Dear Kim and John – I don’t know you – but my husband was diagnosed in June with ALS. We also have young kids. We gain our strength by watching others’ journies and picking out ideas that will build our reserves and shed productive light on the path before us. Thank you for sharing your thoughts on this public blog….it is a great help to those who love you I’m sure, and even to those you haven’t met. You are doing this with grace….we are privileged to participate with you. Suzanne Alexander, Pittsburgh, PA

    • Kim and John January 2, 2012 at 1:03 pm #

      Suzanne – I’m so sorry to hear of your husbands diagnosis. Thank you for the kind note – if we can ever be helpful don’t hesitate to ask. Paula Rauch wrote a book titled, Raising an Emotionally Healthy Child When a Parent is Sick and I highly recommend it.

      • Suzanne Alexander January 2, 2012 at 2:17 pm #

        Just ordered it – thanks!

  4. Dana Felice-Podwol January 1, 2012 at 8:58 am #

  5. Bonnie Devine January 4, 2012 at 2:48 pm #

    Kim, ever since participating in the healing ceremony at Kripalu, you have been in my thoughts. The love that is shared between you, your husband, and your very cute blond best friend (I’m assuming, from her abundant smiles and tears.) As the Bliss grew, so did your fight to hold together as “normal” a life as possible. (Of course, most unfortunate folks already think we’re abnormal because we participate in such “woo-woo” activities!) Until you gave me your blog address, I was unaware of your illness. Being a half-full kind of person, I hoped there had been some kind of accident and you were in the theraputic stage on your way back to being fully healed..With the knowledge of your life’s challenge I was filled with so many emotions, the most prominent, that I would keep you in my heart.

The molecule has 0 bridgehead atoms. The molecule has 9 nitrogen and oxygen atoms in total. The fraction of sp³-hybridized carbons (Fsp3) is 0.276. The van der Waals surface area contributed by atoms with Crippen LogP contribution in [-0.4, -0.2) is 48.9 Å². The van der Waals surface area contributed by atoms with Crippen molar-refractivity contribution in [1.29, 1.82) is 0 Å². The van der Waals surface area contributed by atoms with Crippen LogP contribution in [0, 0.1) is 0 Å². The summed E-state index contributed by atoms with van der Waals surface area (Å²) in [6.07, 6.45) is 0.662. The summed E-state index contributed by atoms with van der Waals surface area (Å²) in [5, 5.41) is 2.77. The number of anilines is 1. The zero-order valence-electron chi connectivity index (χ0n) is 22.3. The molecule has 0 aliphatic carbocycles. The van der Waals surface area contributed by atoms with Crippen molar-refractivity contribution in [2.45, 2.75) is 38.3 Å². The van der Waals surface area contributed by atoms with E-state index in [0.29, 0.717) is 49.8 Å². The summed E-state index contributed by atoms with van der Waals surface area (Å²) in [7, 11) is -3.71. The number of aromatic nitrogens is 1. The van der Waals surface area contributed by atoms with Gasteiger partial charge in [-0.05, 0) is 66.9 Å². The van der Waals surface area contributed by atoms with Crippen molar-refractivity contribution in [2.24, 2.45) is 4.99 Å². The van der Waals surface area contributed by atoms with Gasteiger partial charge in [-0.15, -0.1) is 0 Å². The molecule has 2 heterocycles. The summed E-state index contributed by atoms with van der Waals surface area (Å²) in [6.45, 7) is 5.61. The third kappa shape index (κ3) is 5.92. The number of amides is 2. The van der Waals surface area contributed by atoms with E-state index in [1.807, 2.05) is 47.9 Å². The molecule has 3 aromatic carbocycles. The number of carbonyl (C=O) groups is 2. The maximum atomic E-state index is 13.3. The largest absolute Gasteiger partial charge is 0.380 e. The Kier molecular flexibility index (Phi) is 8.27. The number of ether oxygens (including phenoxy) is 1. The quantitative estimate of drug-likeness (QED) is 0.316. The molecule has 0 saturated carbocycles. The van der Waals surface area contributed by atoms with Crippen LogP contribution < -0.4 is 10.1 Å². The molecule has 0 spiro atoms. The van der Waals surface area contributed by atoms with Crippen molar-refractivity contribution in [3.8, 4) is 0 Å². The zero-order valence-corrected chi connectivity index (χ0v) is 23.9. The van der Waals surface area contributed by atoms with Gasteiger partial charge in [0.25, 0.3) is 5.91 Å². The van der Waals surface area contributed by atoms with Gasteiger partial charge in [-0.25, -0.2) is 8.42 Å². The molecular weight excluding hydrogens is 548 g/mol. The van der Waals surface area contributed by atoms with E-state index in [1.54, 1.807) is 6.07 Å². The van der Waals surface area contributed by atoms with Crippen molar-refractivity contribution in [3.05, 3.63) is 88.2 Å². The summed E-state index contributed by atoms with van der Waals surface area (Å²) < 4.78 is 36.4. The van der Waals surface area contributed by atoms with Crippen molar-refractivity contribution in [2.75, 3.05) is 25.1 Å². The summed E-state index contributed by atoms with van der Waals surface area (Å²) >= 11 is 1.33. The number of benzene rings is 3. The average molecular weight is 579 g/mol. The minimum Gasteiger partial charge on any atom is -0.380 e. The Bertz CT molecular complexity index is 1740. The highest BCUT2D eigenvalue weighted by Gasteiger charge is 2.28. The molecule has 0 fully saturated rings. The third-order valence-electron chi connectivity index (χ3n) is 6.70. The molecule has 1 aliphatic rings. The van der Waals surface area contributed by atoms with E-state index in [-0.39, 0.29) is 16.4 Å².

Being with you was a priviledge of giagantic proportion. I hope that we meet again, and I am honored to keep in touch by blogging with you.

    All my love, Bonnie

  6. Robyne Stevenson January 10, 2012 at 10:29 pm #

    A beautiful and inspiring sentiment. It’s action we all can take. Thank you for sharing it with us.